Your View: The legacy of the shopping cart on local public safety

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Your View: The legacy of the shopping cart on local public safety
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By Dino Drudi, Alexandria

To the editor:
Earlier this summer, I noticed an abandoned shopping cart sitting behind Jefferson-Houston School, so after a few days I dragged it home and called the city’s service line. I have no idea how a shopping cart found its way miles from that chain’s nearest store. Later, an official from the Alexandria Police Department called back, saying they had alerted the store manager, who would send someone by to pick it up.

Three days later, it was still sitting in front of my house and had not yet been picked up, so I dragged it to the nearest DASH bus stop, but the driver wouldn’t let me on — he even confirmed with his dispatcher — because it couldn’t be collapsed and could block the bus’ aisle.

So I dragged it to the Metro station, where the Metrobus driver was more lenient after I explained the shopping cart was getting off before I did. I had to put my leg through the cart to keep it from rolling around when the bus accelerated or decelerated, went up- or downhill, or turned a corner, vaguely reminding me of what had happened, some decades ago, when I had brought a Halloween pumpkin I had bought on the bus.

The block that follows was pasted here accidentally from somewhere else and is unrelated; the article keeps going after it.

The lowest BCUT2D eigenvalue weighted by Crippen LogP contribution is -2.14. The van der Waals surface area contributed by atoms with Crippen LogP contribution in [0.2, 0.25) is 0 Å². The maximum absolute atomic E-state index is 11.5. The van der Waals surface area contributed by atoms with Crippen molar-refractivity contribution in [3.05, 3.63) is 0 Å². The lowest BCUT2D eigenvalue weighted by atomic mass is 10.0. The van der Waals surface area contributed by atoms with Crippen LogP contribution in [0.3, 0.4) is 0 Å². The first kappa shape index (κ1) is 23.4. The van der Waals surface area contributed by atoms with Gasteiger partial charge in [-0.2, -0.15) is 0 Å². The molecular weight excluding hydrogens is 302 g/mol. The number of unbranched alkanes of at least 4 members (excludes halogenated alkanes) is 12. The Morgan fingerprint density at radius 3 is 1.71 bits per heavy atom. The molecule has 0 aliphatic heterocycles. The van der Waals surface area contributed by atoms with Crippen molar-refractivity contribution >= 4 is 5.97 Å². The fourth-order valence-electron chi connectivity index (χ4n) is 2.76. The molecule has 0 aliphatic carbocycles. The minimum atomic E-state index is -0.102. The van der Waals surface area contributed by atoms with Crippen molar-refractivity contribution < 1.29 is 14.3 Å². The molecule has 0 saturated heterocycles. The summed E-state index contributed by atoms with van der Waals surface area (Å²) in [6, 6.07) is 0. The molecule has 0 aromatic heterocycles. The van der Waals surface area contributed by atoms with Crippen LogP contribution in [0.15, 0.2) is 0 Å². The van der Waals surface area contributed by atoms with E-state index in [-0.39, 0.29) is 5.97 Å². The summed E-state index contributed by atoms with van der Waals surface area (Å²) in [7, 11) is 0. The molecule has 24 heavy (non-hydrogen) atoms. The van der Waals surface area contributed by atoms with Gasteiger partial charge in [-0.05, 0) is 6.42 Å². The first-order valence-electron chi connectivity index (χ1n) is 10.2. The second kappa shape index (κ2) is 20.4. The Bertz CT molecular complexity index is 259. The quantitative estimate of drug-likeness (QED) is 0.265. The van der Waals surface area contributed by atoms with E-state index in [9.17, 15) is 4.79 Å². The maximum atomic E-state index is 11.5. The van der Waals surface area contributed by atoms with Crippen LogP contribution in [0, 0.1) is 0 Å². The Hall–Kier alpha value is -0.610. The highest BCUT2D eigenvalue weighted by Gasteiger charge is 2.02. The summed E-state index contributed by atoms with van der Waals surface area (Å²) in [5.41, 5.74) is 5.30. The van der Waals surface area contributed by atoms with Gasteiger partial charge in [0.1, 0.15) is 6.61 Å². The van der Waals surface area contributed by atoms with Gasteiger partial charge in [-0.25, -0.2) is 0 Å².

When the bus stopped in front of the store, I kicked the cart out so it rolled into the store’s entryway patio. Apparently, the store hadn’t missed it while it was gone, couldn’t be bothered to take it back, and wouldn’t notice it any more than just another shopping cart now that it has returned.

The park across from where I used to live in D.C. found itself with a similar problem. For whatever reason, shopping carts from a shopping center over a mile away found their way to the park.

I called the police, who — initially at least — gave me a number to call some outfit that collects and returns shopping carts, but the carts kept collecting in the middle of the park, so I dragged them into my back yard.

Eventually, after I raised the topic at a community meeting, the police sent an officer who loaded them into his police van and returned them. Around this time, the neighborhood had started to experience a spike in homicides — eventually amounting to 15 in a decade in a five-block radius of my house.

I am an unwavering devotee of the broken windows theory and believe few things scream “neighborhood that doesn’t give a hoot” more than abandoned shopping carts.

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